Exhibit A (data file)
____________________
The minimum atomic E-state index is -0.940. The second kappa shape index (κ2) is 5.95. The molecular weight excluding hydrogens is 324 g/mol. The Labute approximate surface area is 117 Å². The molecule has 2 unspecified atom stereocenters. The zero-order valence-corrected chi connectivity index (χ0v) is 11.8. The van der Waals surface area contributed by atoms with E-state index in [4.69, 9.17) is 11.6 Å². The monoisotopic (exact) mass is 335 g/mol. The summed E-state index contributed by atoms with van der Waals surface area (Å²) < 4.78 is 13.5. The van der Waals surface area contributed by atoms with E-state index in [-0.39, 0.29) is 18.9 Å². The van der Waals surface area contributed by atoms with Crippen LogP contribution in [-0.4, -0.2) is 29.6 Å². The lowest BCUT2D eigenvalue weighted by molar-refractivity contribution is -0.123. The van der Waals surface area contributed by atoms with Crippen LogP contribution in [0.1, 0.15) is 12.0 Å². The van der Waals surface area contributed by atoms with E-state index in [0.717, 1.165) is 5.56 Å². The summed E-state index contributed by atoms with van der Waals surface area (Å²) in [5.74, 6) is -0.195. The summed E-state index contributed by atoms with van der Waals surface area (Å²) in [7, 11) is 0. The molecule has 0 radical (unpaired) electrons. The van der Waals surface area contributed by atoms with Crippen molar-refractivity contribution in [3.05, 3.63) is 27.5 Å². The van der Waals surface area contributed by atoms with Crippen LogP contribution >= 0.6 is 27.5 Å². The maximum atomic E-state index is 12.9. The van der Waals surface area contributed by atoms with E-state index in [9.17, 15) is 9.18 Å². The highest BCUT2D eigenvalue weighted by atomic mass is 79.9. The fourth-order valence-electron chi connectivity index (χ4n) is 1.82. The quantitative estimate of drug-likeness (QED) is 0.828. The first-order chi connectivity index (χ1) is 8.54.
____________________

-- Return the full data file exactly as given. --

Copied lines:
The minimum atomic E-state index is -0.940. The second kappa shape index (κ2) is 5.95. The molecular weight excluding hydrogens is 324 g/mol. The Labute approximate surface area is 117 Å². The molecule has 2 unspecified atom stereocenters. The zero-order valence-corrected chi connectivity index (χ0v) is 11.8. The van der Waals surface area contributed by atoms with E-state index in [4.69, 9.17) is 11.6 Å². The monoisotopic (exact) mass is 335 g/mol. The summed E-state index contributed by atoms with van der Waals surface area (Å²) < 4.78 is 13.5. The van der Waals surface area contributed by atoms with E-state index in [-0.39, 0.29) is 18.9 Å². The van der Waals surface area contributed by atoms with Crippen LogP contribution in [-0.4, -0.2) is 29.6 Å². The lowest BCUT2D eigenvalue weighted by molar-refractivity contribution is -0.123. The van der Waals surface area contributed by atoms with Crippen LogP contribution in [0.1, 0.15) is 12.0 Å². The van der Waals surface area contributed by atoms with E-state index in [0.717, 1.165) is 5.56 Å². The summed E-state index contributed by atoms with van der Waals surface area (Å²) in [5.74, 6) is -0.195. The summed E-state index contributed by atoms with van der Waals surface area (Å²) in [7, 11) is 0. The molecule has 0 radical (unpaired) electrons. The van der Waals surface area contributed by atoms with Crippen molar-refractivity contribution in [3.05, 3.63) is 27.5 Å². The van der Waals surface area contributed by atoms with Crippen LogP contribution >= 0.6 is 27.5 Å². The maximum atomic E-state index is 12.9. The van der Waals surface area contributed by atoms with E-state index in [9.17, 15) is 9.18 Å². The highest BCUT2D eigenvalue weighted by atomic mass is 79.9. The fourth-order valence-electron chi connectivity index (χ4n) is 1.82. The quantitative estimate of drug-likeness (QED) is 0.828. The first-order chi connectivity index (χ1) is 8.54.